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Free Study Guide-Death of a Salesman by Arthur Miller-Free Online Booknotes
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Linda Loman

Linda Loman, Willy's faithful wife, is the most sympathetic character in the play. Downtrodden and leading a seemingly miserable existence, Linda still truly loves her husband in spite of all his faults and always stands by him. Although she spends her life cooking, cleaning, trying to make ends meet, and bolstering Willy's sense of self-importance, she never complains about the way she lives. Instead, she complains about how shabbily her sons, Happy and Biff, treat their father. She even tells Biff that he cannot come home again unless he learns to get along better with Willy.

Linda's weakness is that she does not have the imagination to understand Willy's dreams of success. When Willy has the opportunity to go off to Alaska and make it big with Ben, it is Linda who holds him back by reminding him of his great future with the Wagner firm. She also repeatedly lies to Willy, leading him to believe that he adequately provides for her and the family. She also tells him that he is popular and well liked by everyone.

Linda's role in the play is not a complex one. She is simply the traditional and concerned wife and mother, who struggles to make ends meet and keep her family, particularly Willy, happy. She also serves to feed and enhance Willy's illusions about himself. The Requiem of the play gives a pathetic final picture of Linda. She stays behind at Willy's grave after everyone has left, for she wants to say a final good-bye. She proudly tells Willy that she has made the last mortgage payment on the house; she also sadly tells him that there is now no one to live there with her.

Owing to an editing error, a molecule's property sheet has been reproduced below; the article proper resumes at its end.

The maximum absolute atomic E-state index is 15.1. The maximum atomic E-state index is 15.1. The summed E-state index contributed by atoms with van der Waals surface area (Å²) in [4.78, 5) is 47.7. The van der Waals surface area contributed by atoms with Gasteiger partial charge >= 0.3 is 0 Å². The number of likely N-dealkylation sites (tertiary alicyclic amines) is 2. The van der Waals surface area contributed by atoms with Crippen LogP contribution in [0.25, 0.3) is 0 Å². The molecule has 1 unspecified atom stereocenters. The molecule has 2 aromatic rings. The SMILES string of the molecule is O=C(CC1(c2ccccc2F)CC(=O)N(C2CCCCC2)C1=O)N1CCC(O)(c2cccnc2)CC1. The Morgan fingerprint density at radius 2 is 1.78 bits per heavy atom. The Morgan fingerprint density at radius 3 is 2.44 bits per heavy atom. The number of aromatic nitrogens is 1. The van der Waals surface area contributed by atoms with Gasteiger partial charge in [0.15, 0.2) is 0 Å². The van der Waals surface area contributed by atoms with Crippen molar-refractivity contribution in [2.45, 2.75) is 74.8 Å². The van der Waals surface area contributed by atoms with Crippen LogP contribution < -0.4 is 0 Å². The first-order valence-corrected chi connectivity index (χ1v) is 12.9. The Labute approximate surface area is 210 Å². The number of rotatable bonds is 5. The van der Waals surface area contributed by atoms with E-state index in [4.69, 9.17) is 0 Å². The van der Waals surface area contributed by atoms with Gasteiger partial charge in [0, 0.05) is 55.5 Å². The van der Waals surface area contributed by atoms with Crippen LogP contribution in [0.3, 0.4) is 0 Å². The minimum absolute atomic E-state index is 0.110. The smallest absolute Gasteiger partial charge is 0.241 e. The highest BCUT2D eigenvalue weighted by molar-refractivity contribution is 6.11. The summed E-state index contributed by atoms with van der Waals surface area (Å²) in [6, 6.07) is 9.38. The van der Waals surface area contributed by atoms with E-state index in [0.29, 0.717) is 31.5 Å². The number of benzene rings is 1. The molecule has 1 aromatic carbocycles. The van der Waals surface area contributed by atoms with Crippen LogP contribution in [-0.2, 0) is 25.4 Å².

Biff Loman

Biff is the older of Willy's two sons. He is an attractive man, even though he is a failure in life. In high school, Biff was a star football player, winning several scholarships. Unfortunately, he was unable to continue his education because he failed math, even though Bernard tried to make him study and helped him to cheat on the exam. He also began stealing in high school and was never reprimanded for it. In fact, when he steals balls from the locker room, Willy excuses the behavior by saying that the coach would probably be proud of Biff's initiative for wanting to practice at home.


Early in the play, Biff proves that he has assumed all of Willy's values and has not developed any of his own. Biff has learned from his father that to be well liked and attractive are the most important ingredients for success. Biff even echoes small bits of Willy's view of life when he says that Bernard "is liked but not well liked." Biff himself feels that since he is handsome, he will be well liked and successful; he waits for grand things to come his way, but they never do. Instead, he loses one job after another, because of his compulsive stealing.

During the play, Biff slowly begins to accept that both he and his father are failures in life. The disillusionment begins when he is still a teenager. When Biff goes to Boston to find Willy and tell him that he has failed math, he makes an awful discovery about his father. He finds him in a hotel room with a strange woman and feels Willy is betraying his mother, both sexually and financially. He calls Willy a liar and a fake. In spite of these accusations, Biff still lives by Willy's philosophies. Since he has no skills and little education, Biff tries to get by on being handsome and well liked; however, he is a miserable failure, who resorts to stealing to get what he wants.

Late in the play, Biff comes to some realistic understanding of his place in life. He knows that he is a "nothing," in spite of Willy's praises of him and dreams for him. Biff tries to make his father see that he is "no good. I am a dime a dozen, Pop, and so are you." He begs for Willy to communicate with him and accept him for who he is. Although Willy is forced by Biff to see some of his own failures, he never accepts that Biff will turn out the same way. In fact, Willy commits suicide so that Biff can receive his life insurance of twenty thousand dollars and make something of himself. At the end of the play, Biff seems to be developing a strength of his own. He has faced and accepted the truth about himself and his father. Now that he acknowledges his problems, there is hope that he can reach his potential. If this play offers any hope, it is through the character of Biff. There is a chance that he can be rehabilitated and lead a normal life, away from the shadow of Willy.

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